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20120216-CJEU-Sabam Versus Netlog-Press Release-ENG

20120216-CJEU-Sabam Versus Netlog-Press Release-ENG

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Published by Axel Beelen
It's a copy of the press release regarding the recent Sabam versus Netlog CJUE decision (dated of February 16th 2012) telling that the owner of an online social network cannot be obliged to install a general filtering system, covering all its users, in order to prevent the unlawful use of musical and audio-visual work.
It's a copy of the press release regarding the recent Sabam versus Netlog CJUE decision (dated of February 16th 2012) telling that the owner of an online social network cannot be obliged to install a general filtering system, covering all its users, in order to prevent the unlawful use of musical and audio-visual work.

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Published by: Axel Beelen on Feb 17, 2012
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02/17/2012

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Court of Justice of the European Union
PRESS RELEASE No 11/12
Luxembourg, 16 February 2012
Press and Information
Judgment in Case C-360/10Belgische Vereniging van Auteurs, Componisten en Uitgevers (SABAM) vNetlog NV
 
The owner of an online social network cannot be obliged to install a general filteringsystem, covering all its users, in order to prevent the unlawful use of musical andaudio-visual work
Such an obligation would not be respecting the prohibition to impose on that provider a general obligation to monitor nor the requirement that a fair balance be struck between the protection of copyright, on the one hand, and the freedom to conduct business, the right to protection of personal data and the freedom to receive or impart information, on the other 
SABAM is a Belgian management company which represents authors, composers and publishersof musical works. On that basis, it is responsible for, inter alia, authorising the use by third partiesof copyright-protected works of those authors, composers and publishers. SABAM has anobjection to Netlog NV, which runs an online social networking platform where every person whoregisters acquires a personal space known as a ‘profile’ which the user can complete himself in theknowledge that that profile becomes available globally. The most important function of thatplatform, which is used by tens of millions of individuals on a daily basis, is to build virtualcommunities enabling those individuals to communicate with each other and thereby developfriendships. On their profile, users can, inter alia, keep a diary, indicate their hobbies and interests,show who their friends are, display personal photos or publish video clips.According to SABAM, Netlog’s social network also enables all users to make use, by means oftheir profile, of the musical and audio-visual works in SABAM’s repertoire, making those worksavailable to the public in such a way that other users of that network can have access to themwithout SABAM’s consent and without Netlog paying it any fee.On 23 June 2009, SABAM had Netlog summoned before the President of the Court of FirstInstance of Brussels (Belgium), requesting inter alia that Netlog be ordered immediately to ceaseunlawfully making available musical or audio-visual works from SABAM’s repertoire and to pay apenalty of €1000 for each day of delay in complying with that order. In that regard, Netlogsubmitted that granting SABAM’s injunction would be tantamount to imposing on Netlog a generalobligation to monitor, which is prohibited by the E-Commerce Directive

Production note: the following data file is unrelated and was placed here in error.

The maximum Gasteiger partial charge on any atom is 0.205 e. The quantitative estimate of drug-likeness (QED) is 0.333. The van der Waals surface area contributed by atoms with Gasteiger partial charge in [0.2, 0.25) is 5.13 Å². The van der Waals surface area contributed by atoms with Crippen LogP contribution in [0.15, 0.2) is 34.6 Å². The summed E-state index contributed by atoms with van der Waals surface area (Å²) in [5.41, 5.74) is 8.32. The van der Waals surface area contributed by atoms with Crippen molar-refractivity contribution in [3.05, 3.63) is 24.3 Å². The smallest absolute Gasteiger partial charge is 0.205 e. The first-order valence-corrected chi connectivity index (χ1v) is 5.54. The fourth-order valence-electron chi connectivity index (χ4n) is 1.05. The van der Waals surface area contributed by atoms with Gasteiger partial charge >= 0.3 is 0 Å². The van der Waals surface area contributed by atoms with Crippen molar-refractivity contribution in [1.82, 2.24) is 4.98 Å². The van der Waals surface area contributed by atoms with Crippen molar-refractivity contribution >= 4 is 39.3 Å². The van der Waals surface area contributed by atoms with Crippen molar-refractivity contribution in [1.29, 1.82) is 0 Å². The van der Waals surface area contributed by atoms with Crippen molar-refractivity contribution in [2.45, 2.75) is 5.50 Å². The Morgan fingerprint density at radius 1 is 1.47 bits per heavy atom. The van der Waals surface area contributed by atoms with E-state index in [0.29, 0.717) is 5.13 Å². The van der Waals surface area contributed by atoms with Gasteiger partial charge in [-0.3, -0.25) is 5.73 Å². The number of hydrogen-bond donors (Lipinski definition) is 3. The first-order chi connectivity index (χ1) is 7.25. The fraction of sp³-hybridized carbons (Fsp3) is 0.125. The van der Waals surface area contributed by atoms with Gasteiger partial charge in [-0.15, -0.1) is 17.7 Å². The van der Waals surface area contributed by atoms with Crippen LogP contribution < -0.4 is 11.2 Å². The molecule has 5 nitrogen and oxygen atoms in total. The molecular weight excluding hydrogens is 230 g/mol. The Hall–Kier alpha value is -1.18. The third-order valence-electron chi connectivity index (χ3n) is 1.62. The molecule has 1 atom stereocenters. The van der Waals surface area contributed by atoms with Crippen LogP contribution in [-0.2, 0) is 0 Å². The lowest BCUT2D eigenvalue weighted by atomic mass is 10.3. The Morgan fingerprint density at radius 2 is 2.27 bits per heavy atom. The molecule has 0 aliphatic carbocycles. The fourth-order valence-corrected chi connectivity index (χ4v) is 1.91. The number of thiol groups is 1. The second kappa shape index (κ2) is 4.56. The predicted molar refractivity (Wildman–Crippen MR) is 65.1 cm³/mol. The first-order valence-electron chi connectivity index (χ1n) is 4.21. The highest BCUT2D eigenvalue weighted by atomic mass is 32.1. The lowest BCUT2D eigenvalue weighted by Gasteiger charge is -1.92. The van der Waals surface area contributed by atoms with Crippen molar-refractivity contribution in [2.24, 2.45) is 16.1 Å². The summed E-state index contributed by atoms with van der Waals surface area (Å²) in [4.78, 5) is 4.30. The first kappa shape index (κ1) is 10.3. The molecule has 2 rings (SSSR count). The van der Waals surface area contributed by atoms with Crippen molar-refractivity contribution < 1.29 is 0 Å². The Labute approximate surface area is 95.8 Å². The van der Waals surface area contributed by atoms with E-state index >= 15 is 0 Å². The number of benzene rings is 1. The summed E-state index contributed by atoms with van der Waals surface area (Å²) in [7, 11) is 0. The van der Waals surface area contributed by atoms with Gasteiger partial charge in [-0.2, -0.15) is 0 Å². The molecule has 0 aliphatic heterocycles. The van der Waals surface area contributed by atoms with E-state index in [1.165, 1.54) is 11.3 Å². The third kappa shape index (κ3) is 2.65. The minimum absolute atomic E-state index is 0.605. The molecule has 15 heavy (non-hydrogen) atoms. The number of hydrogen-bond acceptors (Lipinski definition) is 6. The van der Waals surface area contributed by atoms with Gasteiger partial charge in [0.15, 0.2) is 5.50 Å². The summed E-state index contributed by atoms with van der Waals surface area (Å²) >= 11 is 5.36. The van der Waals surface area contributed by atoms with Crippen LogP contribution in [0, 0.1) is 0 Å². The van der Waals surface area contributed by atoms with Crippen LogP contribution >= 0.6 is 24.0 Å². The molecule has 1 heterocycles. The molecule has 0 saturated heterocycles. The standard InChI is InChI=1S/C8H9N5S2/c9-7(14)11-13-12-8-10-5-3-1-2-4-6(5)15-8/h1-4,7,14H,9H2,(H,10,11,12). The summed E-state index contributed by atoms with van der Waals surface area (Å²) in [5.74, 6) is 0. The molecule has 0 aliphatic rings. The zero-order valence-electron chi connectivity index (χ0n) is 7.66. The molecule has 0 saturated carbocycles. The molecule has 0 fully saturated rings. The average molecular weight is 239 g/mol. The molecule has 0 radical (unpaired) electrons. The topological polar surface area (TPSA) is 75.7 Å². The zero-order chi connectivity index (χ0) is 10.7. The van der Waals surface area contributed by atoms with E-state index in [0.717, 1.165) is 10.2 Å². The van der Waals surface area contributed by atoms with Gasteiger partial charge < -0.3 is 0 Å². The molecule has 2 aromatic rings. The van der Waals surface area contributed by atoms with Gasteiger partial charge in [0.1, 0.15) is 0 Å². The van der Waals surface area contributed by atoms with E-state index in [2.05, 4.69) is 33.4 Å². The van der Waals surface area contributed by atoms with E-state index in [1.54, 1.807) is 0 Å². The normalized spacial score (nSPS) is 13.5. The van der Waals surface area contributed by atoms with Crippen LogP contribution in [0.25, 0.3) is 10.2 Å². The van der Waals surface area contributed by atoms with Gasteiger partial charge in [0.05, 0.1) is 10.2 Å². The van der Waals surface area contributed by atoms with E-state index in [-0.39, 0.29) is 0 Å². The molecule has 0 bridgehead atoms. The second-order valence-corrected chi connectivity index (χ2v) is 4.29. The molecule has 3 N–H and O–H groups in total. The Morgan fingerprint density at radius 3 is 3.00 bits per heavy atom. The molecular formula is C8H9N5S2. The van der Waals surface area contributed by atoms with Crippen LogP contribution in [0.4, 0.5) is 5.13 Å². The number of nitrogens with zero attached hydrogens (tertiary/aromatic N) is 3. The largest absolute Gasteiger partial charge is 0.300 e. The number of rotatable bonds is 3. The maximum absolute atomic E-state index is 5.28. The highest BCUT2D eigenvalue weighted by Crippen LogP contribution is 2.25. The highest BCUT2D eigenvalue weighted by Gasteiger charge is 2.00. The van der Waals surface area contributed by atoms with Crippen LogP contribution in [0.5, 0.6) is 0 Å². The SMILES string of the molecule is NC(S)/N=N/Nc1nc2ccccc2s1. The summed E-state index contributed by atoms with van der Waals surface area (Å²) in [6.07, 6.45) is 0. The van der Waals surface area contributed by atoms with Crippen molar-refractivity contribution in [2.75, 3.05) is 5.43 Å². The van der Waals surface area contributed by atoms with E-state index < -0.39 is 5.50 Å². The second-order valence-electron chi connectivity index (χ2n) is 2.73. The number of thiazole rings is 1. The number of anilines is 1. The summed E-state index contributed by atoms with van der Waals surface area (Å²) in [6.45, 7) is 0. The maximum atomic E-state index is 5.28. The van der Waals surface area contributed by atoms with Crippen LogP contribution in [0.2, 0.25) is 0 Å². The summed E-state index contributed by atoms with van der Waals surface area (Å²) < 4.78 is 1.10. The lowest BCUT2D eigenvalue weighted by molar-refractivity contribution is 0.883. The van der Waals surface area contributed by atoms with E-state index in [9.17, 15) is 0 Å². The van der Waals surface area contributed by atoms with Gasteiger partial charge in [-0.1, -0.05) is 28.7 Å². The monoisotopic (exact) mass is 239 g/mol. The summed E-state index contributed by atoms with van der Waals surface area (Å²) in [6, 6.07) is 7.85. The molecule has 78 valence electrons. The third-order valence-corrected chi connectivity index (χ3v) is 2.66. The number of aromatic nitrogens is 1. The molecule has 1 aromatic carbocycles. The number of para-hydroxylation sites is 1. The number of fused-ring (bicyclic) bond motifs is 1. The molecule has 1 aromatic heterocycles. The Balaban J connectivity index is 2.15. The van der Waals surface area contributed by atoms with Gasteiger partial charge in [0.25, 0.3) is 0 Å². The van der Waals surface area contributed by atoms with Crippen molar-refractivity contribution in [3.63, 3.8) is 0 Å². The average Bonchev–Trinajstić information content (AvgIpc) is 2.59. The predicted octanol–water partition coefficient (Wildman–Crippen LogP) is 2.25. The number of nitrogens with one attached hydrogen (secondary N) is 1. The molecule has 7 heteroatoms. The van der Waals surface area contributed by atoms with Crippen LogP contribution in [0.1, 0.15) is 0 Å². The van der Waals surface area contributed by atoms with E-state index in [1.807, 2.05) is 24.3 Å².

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.In those circumstances, the Court of First Instance of Brussels made a reference for a preliminaryruling to the Court of Justice. It asks, in essence, whether European Union law precludes anational court from issuing an injunction against a hosting service provider, such as an owner of anonline social network, which requires it to install a system for filtering information stored on itsservers by its service users, which applies indiscriminately to all of those users, as a preventativemeasure, exclusively at its expense and for an unlimited period.According to the Court of Justice, it is not in dispute that Netlog stores information provided by theusers of that platform, relating to their profile, on its servers, and that it is thus a hosting serviceprovider within the meaning of EU law.
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Article 15 of Directive 2000/31/EC of the European Parliament and of the Council of 8 June 2000 on certain legalaspects of information society services, in particular electronic commerce, in the Internal Market (OJ 2000 L 178, p. 1)
www.curia.europa.eu 

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